Saturday, May 30, 2009

Shortbread crust (p. 667), New York-style cheesecake (p. 744), Chocolate satin frosting (p. 796), and Fresh raspberry sauce (raspberry coulis)(p. 853)

I love cheesecake. Absolutely love it. I even remember my first experience with cheesecake--I was about five years old and visiting my aunt in New York. We went to a high-end restaurant in Manhattan and I ordered the cheesecake. The rest is history. I spent years selecting cheesecakes at every restaurant I went to (usually instead of a meal). I remember eating at The Cheesecake Factory when they were still cool and made their cheesecakes in-house, before they had a 100 page menu complete with ads. But I haven't made my own cheesecake for years (although I have three sizes of springform pans).

When I saw that the Shortbread crust (p. 667) was an option on the randomized list, I thought it would be the perfect opportunity to make a New York-style cheesecake (p. 744). "New York" refers to the cooking method--extremely high heat followed by low heat.

Readers know that my main problem with baking recently has been the high altitude--I was hoping it wouldn't affect the cheesecake.

I made both recipes concurrently. The crust was easy. Flour, sugar, a little lemon zest, and a bit of salt were whisked together. A stick of butter was then mixed in. I used my pastry blender to mash it until it resembled coarse crumbs and then added an egg yolk.



The recipe asked for a nine inch pan. I only had a 8.5" and 9.5" pan. I decided that the smaller pan would be easier to fit in the refrigerator, so that's the one I used. I patted a third of the dough into the pan and then baked it.



The bottom crust came out beautifully!



The sides were then patted into the pan, making sure that the bottom crust was connected to the side crust. I realized as I was patting the crust that I didn't rebutter the pan--the recipe didn't call for it but I was really hoping that the sides wouldn't stick to the pan.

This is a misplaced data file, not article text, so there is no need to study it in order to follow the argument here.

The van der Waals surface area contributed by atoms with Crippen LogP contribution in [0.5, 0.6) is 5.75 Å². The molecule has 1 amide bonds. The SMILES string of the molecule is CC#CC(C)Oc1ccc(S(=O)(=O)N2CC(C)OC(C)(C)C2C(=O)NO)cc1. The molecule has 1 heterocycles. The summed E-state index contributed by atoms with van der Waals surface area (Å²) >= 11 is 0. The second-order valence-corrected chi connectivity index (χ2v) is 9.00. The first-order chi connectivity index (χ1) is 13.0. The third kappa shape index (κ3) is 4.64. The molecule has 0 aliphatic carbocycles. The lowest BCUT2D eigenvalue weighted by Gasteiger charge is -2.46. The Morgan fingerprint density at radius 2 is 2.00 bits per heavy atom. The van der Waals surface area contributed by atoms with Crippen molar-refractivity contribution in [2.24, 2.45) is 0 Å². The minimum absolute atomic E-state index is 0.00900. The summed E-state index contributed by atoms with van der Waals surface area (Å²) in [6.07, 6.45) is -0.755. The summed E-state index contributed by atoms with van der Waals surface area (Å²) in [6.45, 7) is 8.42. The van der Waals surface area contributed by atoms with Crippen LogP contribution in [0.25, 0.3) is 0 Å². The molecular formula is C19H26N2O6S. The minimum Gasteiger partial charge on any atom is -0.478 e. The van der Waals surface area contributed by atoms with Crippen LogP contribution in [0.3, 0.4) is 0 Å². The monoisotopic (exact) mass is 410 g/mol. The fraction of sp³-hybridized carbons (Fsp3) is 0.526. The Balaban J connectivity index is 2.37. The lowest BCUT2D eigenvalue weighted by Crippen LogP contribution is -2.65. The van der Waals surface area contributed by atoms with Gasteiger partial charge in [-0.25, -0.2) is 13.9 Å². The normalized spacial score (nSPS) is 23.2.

The cheesecake recipe was actually really easy. I took five packages of cream cheese (the expensive part of the recipe) and beat them until they are fluffy, then mixed in some sugar and flour (necessary if you want a denser texture, which I did). I then added in a little lemon zest (thank god for the microplane!) and vanilla, followed by five large eggs and two more yolks, one at a time. Finally, some heavy cream. Easy!

There are some important points to keep in mind--the ingredients should be room temperature because if they aren't you will probably end up overbeating the batter.



I poured the cheesecake into the crust. There was extra filling that I threw away, which is horrifying, but I didn't want to overfill the crust and didn't have a little pan.



The cake was baked for 15 minutes at FIVE HUNDRED DEGREES FAHRENHEIT. You might wonder why I capitalized that--it is such an enormously high temperature that you have to capitalize it. My stovetop was smoking. Then you lower the temperature to 200 degrees for an hour. Finally, the oven was turned off and the oven door was propped open (easy if you have an electric oven, more difficult if you have a gas oven) for another half hour.



The cake was capital letter BEAUTIFUL! It wasn't caved in the middle, it wasn't cracked, it was perfection.